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Spring Favorites abound

April 13, 2017

The birds and the bees are back at Olbrich, pollinating all of our magnificent flowers. With the warm up in progress, our spring flowers have decided to come out in full force. That means magnolias, tulips, daffodils, hyacinths, crocus, and many more! The weather has everyone feeling a little spring in their step, so come take a walk around, have a seat, and hang out for a while. All the spring favorites are here, so come find yours!

Anna Teeter, PR Intern

White Magnolia Blue Hyacinths Pink Tulip

                   Magnolia                                       Hyacinths                                           Tulip

 

White spring bulbs in bloomSnowy Sea of white

April 7, 2017

This week at Olbrich we have a sea of early spring flowers. This little beauty is called glory-of-the-snow, or Chionodoxa, and comes in varying colors, including pink, white, and blue (there might also be some Striped Squill, or Puschkinia scilloides, which are a beautiful pearly white with a deep blue stripe).

Sea of white spring bulbsThese wonderful flowers are not normally bothered by pests. This year it shows; here they are as thick as a carpet. We also have a variety of other spring bulbs showing up, which add dimension to our otherwise brown beds. The temperature is starting to rise and these heat intolerant flowers won’t last forever. Come out and see them while you still can!

Anna Teeter, PR Intern

 

 

 

 

 

 

 

AlocasiaUnderstanding the Understory

April 6, 2017

After a week of intense pruning, it's time to focus on the understory plants, who are reaching their leaves up for some sunshine. Every spring we prune down the tall canopy to help recreate the natural thinning found in tropical rainforests. Not only is this good for the canopy trees, but with the lengthening days, the understory plants get added sunlight they don't get through the rest of the year.

Elephant Ear LeafAlocasia or Alocasia micholitziana is a striking plant. With dark green, velvety leaves and striking white veining, it sure stands out with the abundance of sunlight right now. This plant can be found in many places along the paths, but just because we have a lot of it doesn't mean it isn't special!

Anna Teeter, PR Intern

 

 

 

 

 

 

 

A Pop of Yellow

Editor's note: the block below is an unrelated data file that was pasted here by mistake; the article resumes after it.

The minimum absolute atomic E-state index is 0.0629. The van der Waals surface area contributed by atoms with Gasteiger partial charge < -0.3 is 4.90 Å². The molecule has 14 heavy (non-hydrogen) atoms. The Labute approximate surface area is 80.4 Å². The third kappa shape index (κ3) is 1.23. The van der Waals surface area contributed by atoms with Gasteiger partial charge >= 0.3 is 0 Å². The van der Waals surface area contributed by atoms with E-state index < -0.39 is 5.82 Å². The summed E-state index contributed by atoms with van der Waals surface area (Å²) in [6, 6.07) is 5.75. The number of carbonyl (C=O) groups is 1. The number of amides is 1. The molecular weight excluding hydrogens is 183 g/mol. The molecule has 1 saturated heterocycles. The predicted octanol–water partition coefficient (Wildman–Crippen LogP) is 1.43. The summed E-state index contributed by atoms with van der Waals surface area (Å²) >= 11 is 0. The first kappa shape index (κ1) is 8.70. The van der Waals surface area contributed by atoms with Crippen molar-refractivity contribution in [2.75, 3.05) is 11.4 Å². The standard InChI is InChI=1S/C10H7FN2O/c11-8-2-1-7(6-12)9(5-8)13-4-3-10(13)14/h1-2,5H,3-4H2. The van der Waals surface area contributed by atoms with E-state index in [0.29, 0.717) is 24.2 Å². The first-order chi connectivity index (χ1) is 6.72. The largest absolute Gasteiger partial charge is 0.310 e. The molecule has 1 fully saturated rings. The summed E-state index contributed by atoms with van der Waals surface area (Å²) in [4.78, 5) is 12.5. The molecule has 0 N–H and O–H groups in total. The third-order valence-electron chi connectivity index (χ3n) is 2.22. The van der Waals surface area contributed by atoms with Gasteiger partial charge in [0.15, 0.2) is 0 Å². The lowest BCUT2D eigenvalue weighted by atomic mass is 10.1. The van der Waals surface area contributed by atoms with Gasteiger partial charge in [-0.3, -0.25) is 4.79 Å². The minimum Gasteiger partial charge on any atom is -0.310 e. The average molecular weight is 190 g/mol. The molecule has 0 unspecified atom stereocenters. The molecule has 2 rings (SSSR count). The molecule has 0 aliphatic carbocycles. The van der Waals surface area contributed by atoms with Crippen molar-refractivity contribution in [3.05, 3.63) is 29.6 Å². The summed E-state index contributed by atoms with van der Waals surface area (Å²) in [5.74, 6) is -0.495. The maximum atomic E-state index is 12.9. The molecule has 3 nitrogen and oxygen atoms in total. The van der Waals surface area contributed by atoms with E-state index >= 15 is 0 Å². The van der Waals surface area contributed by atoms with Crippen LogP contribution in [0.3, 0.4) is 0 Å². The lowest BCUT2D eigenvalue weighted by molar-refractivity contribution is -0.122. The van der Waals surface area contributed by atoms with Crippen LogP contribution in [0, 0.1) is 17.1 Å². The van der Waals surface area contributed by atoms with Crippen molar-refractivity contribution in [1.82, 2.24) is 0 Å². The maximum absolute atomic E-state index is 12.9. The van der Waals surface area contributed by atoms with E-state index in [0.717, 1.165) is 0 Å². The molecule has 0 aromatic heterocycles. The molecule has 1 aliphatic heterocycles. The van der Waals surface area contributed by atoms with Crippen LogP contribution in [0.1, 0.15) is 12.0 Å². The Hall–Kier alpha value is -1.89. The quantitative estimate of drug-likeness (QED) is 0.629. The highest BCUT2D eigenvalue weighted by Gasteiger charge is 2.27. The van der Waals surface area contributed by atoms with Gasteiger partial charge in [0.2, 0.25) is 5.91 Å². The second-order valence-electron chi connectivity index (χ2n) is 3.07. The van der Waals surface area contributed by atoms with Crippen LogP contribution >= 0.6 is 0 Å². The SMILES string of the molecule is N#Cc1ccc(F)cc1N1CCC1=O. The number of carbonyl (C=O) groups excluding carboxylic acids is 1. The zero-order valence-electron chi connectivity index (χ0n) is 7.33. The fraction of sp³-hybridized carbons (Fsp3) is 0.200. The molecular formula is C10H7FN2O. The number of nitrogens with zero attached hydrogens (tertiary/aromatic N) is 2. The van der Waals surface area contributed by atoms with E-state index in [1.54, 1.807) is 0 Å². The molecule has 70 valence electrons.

April 3, 2017

April showers bring May flowers, but these yellow beauties can't wait! With gloomy and rainy days among us, come find a little pop of color to brighten your day. The dogwoods are starting to bloom, releasing their enticing smell. The daffodils are just starting their show, and the winter aconites are popping their little heads through the ground. Find a bright pop of yellow here at Olbrich and leave feeling like you sat in the sun.

Anna Teeter, PR Intern

Daffodils Winter aconites dogwood

                   Daffodils                                   Winter aconites                                 Dogwood

 

 

HelleboresEarly Spring Gardens

March 28, 2017

While it may seem as though the gardens are dormant and lifeless right now, closer examination leads one to find it brimming with life! It's easy to miss the fuzzy magnolia tree buds, or the small Lenten Roses blooming among last year's growth, but all of these are signs that winter has broken and another new season is upon us. Aldo Leopold once said, "He who hopes for spring with upturned eye never sees so small a thing as Draba. He who despairs of spring with downcast eye steps on it, unknowing. He who searches for spring with his knees in the mud finds it, in abundance."

Magnolia budOn sunny days you'll find the birds chirping, plants growing at an unbelievable speed, and a place for you to contemplate and reflect. So during your walks through the garden this spring, don't miss the many small signs of life that will grow to become appreciated later on. Marveling in the beauty of a lush garden when it's matured is simple, but the appreciation that comes from seeing a peony poke through the soil, or a tree budding, is truly priceless.

Don't be fooled, the garden is far from lifeless and dormant; you just have to look for the many signs of life around you.

Nicole Nehls, PR Intern

 

Iris

 

 

 

 

 

 

 

 

 

 

 

 

Olbrich Botanical Gardens is operated as a public-private partnership between the City of Madison Parks Division and the Olbrich Botanical Society.
Olbrich Botanical Gardens | 3330 Atwood Avenue, Madison, WI 53704. | Phone: (608)246-4550 | Fax: (608)246-4719